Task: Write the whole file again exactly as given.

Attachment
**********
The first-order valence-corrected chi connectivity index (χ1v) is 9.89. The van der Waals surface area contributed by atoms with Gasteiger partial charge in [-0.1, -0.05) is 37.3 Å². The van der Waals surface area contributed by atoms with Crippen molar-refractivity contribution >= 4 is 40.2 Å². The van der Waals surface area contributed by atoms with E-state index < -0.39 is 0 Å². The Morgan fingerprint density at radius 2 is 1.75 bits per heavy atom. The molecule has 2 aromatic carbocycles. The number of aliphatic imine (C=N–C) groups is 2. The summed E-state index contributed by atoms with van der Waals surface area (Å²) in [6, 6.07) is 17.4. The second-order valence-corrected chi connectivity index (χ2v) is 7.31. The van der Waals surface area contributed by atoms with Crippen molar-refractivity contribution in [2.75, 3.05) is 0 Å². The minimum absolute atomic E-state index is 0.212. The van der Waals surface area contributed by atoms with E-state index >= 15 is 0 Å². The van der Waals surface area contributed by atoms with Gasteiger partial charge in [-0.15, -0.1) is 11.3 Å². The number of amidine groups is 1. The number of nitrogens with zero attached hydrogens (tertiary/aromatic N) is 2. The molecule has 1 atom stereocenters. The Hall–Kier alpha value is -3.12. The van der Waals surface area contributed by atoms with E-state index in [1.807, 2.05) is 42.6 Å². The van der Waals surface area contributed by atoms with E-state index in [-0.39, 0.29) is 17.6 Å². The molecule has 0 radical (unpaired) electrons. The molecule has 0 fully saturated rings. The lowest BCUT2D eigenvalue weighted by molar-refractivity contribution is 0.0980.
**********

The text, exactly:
The first-order valence-corrected chi connectivity index (χ1v) is 9.89. The van der Waals surface area contributed by atoms with Gasteiger partial charge in [-0.1, -0.05) is 37.3 Å². The van der Waals surface area contributed by atoms with Crippen molar-refractivity contribution >= 4 is 40.2 Å². The van der Waals surface area contributed by atoms with E-state index < -0.39 is 0 Å². The Morgan fingerprint density at radius 2 is 1.75 bits per heavy atom. The molecule has 2 aromatic carbocycles. The number of aliphatic imine (C=N–C) groups is 2. The summed E-state index contributed by atoms with van der Waals surface area (Å²) in [6, 6.07) is 17.4. The second-order valence-corrected chi connectivity index (χ2v) is 7.31. The van der Waals surface area contributed by atoms with Crippen molar-refractivity contribution in [2.75, 3.05) is 0 Å². The minimum absolute atomic E-state index is 0.212. The van der Waals surface area contributed by atoms with E-state index >= 15 is 0 Å². The van der Waals surface area contributed by atoms with Gasteiger partial charge in [-0.15, -0.1) is 11.3 Å². The number of amidine groups is 1. The number of nitrogens with zero attached hydrogens (tertiary/aromatic N) is 2. The molecule has 1 atom stereocenters. The Hall–Kier alpha value is -3.12. The van der Waals surface area contributed by atoms with E-state index in [1.807, 2.05) is 42.6 Å². The van der Waals surface area contributed by atoms with E-state index in [-0.39, 0.29) is 17.6 Å². The molecule has 0 radical (unpaired) electrons. The molecule has 0 fully saturated rings. The lowest BCUT2D eigenvalue weighted by molar-refractivity contribution is 0.0980.